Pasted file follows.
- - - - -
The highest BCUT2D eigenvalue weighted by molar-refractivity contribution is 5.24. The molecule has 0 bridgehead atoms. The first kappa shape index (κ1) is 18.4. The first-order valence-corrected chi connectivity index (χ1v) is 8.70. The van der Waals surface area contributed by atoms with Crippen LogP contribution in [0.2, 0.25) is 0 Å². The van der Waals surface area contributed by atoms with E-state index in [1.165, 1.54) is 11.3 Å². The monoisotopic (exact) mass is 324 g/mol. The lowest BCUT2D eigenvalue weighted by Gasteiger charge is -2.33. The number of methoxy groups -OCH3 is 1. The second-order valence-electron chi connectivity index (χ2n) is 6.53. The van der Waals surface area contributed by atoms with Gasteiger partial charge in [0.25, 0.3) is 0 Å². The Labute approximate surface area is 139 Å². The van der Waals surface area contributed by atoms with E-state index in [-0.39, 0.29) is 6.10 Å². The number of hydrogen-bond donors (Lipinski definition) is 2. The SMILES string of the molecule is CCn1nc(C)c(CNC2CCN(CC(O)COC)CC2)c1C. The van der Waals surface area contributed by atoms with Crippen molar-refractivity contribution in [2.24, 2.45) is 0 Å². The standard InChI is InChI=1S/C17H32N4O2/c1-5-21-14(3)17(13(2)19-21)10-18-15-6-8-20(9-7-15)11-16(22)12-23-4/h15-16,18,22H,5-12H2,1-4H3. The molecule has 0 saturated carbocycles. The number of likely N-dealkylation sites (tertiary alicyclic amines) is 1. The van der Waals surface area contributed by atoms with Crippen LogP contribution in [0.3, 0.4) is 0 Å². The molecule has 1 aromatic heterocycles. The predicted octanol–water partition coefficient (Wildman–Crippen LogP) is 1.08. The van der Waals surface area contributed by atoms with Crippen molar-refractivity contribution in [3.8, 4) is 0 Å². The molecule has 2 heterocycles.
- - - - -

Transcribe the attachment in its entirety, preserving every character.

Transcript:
The highest BCUT2D eigenvalue weighted by molar-refractivity contribution is 5.24. The molecule has 0 bridgehead atoms. The first kappa shape index (κ1) is 18.4. The first-order valence-corrected chi connectivity index (χ1v) is 8.70. The van der Waals surface area contributed by atoms with Crippen LogP contribution in [0.2, 0.25) is 0 Å². The van der Waals surface area contributed by atoms with E-state index in [1.165, 1.54) is 11.3 Å². The monoisotopic (exact) mass is 324 g/mol. The lowest BCUT2D eigenvalue weighted by Gasteiger charge is -2.33. The number of methoxy groups -OCH3 is 1. The second-order valence-electron chi connectivity index (χ2n) is 6.53. The van der Waals surface area contributed by atoms with Gasteiger partial charge in [0.25, 0.3) is 0 Å². The Labute approximate surface area is 139 Å². The van der Waals surface area contributed by atoms with E-state index in [-0.39, 0.29) is 6.10 Å². The number of hydrogen-bond donors (Lipinski definition) is 2. The SMILES string of the molecule is CCn1nc(C)c(CNC2CCN(CC(O)COC)CC2)c1C. The van der Waals surface area contributed by atoms with Crippen molar-refractivity contribution in [2.24, 2.45) is 0 Å². The standard InChI is InChI=1S/C17H32N4O2/c1-5-21-14(3)17(13(2)19-21)10-18-15-6-8-20(9-7-15)11-16(22)12-23-4/h15-16,18,22H,5-12H2,1-4H3. The molecule has 0 saturated carbocycles. The number of likely N-dealkylation sites (tertiary alicyclic amines) is 1. The van der Waals surface area contributed by atoms with Crippen LogP contribution in [0.3, 0.4) is 0 Å². The molecule has 1 aromatic heterocycles. The predicted octanol–water partition coefficient (Wildman–Crippen LogP) is 1.08. The van der Waals surface area contributed by atoms with Crippen molar-refractivity contribution in [3.8, 4) is 0 Å². The molecule has 2 heterocycles.